by Mary Roe
from Signs of the Times No. 16 - Jan 2005
To reach a considered view of the Government's proposed Gambling Bill, the main thrust of which is to increase by a greater or lesser number the Las Vegas-style casinos throughout the country, we must go beyond our initial gut-reaction either to the morality of gambling per se or to the social effects which gambling has been seen to have on any particular group of people.
On the other hand, our thinking is bound to be influenced by our personal faith alignments in the one case and by past experience and observation in the other.
As voting members of a democracy, we need to discern what is the Government's thinking and discover its motivation. Is this Bill an attempt to make life more fun for all of us in Merrie (New Labour) England? Is it perceived as a legitimate way to enhance the prosperity of certain run-down, deprived areas at little or no cost to the tax-payer? Or are we entitled to voice a cynical suspicion that the main purpose is to increase the prosperity of the Treasury and the large, mostly US, companies which are poised to come over and run these new "leisure centres" at the expense of the majority of our citizens?
We need to be honest and well-informed in our predictions of what the effect of these large casinos will be in the communities where they will be set up. I really can't see how we can avoid a massive increase in gambling among those who can least afford to lose even comparatively small sums and the consequent increase in the misery of unmanageable debt incurring homes being re-possessed and children taken into care.
The Government Minister's answer to this suggested scenario (I heard her, on Radio 4) was to say that these casinos would be a move towards greater equality; for too long, in her view, only the rich have been free to gamble away the family fortune while the poor have been denied access to these elite gaming houses! (This statement clearly calls for a separate article on "What do we mean by Equality? - and do we really want it?" - but I'll leave that to someone else for the moment...) I think that the Government will be hard pressed to convince us that they are legislating entirely for the good of the under-privileged in our country, or even for the Common Good.
And where does the Government stand in relation to those who object to gambling on moral grounds, including those who see a vast difference between buying a raffle ticket at the church or hospital fete and irresponsibly staking a week's wages on a matter of chance, as well as those who abhor anything which exalts Lady Luck over our Creator and Provider? In view of the claim of many of our MPs and Tony Blair himself that they are fully committed Christians, the answer to this objection is surprising, to say the least - "O.K., if it will make you happy, we'll build only about a half to two-thirds of the number first planned - so that's all right, then?" Where are we assured, in scripture or traditional ethics, that a sin becomes less sinful - even almost virtuous - in inverse ratio to the number of times it is committed or the number of people affected by it? Is it, therefore, merely a little bit naughty to rob, murder or rape just one person, but a grave sin if we make a habit of it? (Another article on the horizon: "Do the ethics of personal behaviour and those of Politics overlap, and if so, where?")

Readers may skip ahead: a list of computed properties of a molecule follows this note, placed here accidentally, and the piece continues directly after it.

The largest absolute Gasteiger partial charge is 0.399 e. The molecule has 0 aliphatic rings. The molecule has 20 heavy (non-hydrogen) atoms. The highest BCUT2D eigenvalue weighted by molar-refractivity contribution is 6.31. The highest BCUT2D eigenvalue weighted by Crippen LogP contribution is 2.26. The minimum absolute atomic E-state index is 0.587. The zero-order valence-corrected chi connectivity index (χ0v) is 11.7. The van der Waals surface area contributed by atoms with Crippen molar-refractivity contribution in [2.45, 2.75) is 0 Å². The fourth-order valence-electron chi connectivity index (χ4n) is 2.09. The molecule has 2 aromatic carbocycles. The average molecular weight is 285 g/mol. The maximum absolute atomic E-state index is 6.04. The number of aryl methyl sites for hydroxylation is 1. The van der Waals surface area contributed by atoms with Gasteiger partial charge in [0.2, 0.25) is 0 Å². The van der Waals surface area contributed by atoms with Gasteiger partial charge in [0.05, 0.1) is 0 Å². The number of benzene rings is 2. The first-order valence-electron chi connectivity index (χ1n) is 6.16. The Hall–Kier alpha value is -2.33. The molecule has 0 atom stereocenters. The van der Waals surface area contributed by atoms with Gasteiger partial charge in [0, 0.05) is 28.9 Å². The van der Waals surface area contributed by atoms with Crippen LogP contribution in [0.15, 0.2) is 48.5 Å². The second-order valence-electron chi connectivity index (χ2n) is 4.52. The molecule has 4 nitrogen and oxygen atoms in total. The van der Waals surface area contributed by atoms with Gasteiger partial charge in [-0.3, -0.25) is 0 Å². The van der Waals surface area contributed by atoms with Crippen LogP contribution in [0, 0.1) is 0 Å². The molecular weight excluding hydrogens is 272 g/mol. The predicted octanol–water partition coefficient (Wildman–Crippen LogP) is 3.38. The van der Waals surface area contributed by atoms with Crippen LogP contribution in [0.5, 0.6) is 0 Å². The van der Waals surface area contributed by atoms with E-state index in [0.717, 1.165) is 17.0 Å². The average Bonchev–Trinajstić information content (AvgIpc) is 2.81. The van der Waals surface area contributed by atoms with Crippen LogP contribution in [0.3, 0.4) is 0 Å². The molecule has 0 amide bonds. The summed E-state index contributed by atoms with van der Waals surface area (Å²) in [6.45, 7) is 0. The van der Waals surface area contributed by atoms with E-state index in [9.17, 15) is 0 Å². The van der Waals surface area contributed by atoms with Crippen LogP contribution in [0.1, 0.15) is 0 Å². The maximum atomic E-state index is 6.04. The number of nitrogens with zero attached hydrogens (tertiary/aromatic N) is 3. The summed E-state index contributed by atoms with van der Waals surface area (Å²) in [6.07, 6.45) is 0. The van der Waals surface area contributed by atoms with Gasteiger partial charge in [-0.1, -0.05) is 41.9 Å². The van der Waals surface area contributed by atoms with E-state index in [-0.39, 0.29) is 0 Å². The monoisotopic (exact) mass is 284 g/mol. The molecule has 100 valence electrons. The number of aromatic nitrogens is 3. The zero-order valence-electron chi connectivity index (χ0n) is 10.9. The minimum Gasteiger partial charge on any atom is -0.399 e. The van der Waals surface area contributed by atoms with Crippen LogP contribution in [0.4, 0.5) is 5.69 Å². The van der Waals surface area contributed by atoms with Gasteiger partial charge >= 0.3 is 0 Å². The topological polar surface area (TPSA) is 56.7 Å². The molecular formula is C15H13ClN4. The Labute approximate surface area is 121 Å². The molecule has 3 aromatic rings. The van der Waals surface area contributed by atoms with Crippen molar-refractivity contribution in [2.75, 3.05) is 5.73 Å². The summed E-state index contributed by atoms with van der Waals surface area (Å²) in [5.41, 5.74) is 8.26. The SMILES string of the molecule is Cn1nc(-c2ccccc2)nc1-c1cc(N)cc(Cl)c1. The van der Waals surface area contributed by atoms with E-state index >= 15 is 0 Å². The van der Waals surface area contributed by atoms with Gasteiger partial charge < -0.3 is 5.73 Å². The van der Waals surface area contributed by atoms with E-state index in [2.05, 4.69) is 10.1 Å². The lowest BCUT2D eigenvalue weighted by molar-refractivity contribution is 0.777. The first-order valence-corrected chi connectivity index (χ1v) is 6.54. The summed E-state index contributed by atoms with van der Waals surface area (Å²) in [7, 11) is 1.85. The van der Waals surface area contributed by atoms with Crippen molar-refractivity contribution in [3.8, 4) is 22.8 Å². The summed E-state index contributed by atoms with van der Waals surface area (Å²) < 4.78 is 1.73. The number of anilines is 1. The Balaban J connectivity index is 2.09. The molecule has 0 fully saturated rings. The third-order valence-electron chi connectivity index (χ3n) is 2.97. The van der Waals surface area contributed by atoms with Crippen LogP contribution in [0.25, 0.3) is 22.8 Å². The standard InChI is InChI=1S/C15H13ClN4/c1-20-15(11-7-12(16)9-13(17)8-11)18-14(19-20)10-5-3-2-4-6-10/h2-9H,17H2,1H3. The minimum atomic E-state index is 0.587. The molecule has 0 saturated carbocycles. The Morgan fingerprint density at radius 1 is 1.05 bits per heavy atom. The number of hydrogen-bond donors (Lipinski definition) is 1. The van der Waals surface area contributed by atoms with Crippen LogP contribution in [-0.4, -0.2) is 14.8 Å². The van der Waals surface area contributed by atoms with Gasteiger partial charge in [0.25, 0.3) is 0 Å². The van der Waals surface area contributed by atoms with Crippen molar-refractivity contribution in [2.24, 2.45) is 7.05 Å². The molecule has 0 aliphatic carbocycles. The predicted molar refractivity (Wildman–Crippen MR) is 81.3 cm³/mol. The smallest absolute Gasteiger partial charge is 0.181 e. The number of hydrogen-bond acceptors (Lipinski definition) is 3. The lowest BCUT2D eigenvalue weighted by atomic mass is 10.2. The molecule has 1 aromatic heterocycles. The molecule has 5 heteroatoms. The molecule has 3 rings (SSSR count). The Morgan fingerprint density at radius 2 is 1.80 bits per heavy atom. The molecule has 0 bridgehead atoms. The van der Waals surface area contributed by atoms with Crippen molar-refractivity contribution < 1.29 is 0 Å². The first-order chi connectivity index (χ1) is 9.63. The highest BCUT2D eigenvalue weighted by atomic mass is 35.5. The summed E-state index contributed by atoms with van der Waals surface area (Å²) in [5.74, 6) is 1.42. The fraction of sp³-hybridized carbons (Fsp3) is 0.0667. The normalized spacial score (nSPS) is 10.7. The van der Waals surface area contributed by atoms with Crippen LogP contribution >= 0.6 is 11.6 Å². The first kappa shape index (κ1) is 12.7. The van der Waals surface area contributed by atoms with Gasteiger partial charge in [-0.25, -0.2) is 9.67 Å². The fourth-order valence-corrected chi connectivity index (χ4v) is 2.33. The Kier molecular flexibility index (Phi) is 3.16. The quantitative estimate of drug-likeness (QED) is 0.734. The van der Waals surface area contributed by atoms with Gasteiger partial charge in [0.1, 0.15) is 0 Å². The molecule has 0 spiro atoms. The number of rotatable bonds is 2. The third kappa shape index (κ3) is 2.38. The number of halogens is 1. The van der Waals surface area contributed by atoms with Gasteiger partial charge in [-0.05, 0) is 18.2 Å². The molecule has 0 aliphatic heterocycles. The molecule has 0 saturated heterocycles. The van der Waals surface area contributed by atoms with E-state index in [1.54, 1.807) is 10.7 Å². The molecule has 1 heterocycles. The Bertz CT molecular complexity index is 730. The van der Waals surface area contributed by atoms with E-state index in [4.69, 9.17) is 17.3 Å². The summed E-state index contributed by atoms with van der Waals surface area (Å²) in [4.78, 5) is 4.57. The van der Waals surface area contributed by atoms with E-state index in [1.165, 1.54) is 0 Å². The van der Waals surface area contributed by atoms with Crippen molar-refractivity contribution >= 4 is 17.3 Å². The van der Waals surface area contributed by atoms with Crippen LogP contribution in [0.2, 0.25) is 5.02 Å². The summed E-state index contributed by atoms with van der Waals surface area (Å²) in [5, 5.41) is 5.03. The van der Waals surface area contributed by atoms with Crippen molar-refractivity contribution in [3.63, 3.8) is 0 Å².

Like most people, of any faith or none, I am in favour of a secular democratic State especially in a pluralist society such as ours and in view of what we see happening in so-called theocracies. There are no circumstances in which I would seek to criminalise or ban gambling at any level (although certain restrictions could no doubt improve the situation) but I do feel that a self-confessed Christian, such as our Prime Minister is required to do all he can to live up to the confidence expressed in S. Paul's letter to the Romans, ch. 13, that our secular rulers exercise their power under God. For a believer in any of the monotheistic faiths, governments as well as religious leaders should model themselves on the shepherd: good governments do not put themselves and their own interests before those of their humbler flock, but legislate, rather, in favour of the weak and vulnerable. Perhaps we should ask them the question I used to put to my students: "In scripture, what is the first question that a human being asks God?" They were always surprised to realise that it was nothing to do with "How did the world come into being?" or, "Why are we here?" but Cain asking, "Am I my brother's keeper?"